Installation Verify router initialization and configuration. AppleTalk Router Statistics This screen summarizes AppleTalk traffic volume for each circuit group. It shows the number of packets received, forwarded, and dropped. The AppleTalk routing service must be configured for this screen to be available. 1-33...

  • Page 38

    Installation Verify router initialization and configuration. Examine the bridging and routing tables. NCL commands beginning with “rget” are used to verify that the bridging and routing tables represent the expected network topology. Rget commands are based on SNMP; IP routing or IP host-only service must be enabled to use them.

  • Page 39

    Trace the paths to the level 2 router in the destination area to verify that hop counts and path costs are as expected. Note that DECnet routing services on HP routers are always level 1 and level 2 routing services, but this may not be true for DECnet routing services from other vendors.

  • Page 40

    Installation Verify router initialization and configuration. Test node accessibility. Use NCL’s Ping command to test that specific IP routers or end nodes can be reached. Ping can be used on a router with IP routing enabled to test particular end nodes and routers that run IP. Use the specific IP address of the target.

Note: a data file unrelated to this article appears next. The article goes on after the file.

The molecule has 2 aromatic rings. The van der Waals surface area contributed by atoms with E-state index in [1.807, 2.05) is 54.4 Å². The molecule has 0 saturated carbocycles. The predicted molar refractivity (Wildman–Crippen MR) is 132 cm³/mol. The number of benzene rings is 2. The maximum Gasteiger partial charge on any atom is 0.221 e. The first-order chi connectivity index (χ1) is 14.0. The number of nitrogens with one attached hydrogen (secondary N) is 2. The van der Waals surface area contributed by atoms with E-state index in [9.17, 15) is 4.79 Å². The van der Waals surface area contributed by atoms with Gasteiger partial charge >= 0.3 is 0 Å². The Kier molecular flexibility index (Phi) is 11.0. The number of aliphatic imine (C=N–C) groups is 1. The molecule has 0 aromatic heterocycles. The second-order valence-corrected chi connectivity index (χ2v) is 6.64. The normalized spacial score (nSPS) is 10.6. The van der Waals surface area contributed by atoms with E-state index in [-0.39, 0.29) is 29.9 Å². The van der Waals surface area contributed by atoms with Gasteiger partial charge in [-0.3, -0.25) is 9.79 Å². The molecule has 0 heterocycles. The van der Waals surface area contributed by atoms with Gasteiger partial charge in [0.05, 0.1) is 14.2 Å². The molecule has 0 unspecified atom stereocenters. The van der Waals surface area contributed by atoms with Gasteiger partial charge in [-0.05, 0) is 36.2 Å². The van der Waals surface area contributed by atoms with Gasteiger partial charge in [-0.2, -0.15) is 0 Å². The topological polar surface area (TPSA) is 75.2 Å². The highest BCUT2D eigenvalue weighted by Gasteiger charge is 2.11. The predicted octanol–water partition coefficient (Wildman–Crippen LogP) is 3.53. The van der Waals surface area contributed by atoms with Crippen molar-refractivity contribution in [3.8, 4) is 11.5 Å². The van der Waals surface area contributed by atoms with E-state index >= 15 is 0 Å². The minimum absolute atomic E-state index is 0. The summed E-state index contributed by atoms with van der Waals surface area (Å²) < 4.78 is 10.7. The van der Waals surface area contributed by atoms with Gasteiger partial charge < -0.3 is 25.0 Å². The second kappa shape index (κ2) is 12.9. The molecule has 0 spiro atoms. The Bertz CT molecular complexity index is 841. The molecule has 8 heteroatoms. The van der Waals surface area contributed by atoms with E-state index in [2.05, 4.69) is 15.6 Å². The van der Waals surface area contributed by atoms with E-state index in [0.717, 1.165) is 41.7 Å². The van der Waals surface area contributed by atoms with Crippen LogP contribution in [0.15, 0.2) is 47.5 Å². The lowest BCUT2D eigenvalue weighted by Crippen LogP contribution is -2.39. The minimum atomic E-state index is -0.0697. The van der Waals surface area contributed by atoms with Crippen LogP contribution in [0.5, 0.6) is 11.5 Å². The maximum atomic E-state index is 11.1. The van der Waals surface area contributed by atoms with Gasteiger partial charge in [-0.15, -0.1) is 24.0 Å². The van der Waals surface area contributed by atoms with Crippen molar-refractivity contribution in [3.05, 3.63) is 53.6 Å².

• Page 41

    Description and Operation...

  • Page 42

    The router can accomodate up to four interface cards, such as the HP J2434A 4-Port WAN Interface. This interface card includes four WAN ports supporting RS-232/V.24/V.28, RS-422/RS-449/V.36, V.35, or X.21 interfaces.

  • Page 43

    More detailed is provided by LEDs for port traffic, net failure, processing utilization, and diagnosis of particular modules and options. Also, you can remotely manage an HP router through a workstation running HP OpenView Interconnect Manager in HP-UX, or through any other standard SNMP network management system.

  • Page 44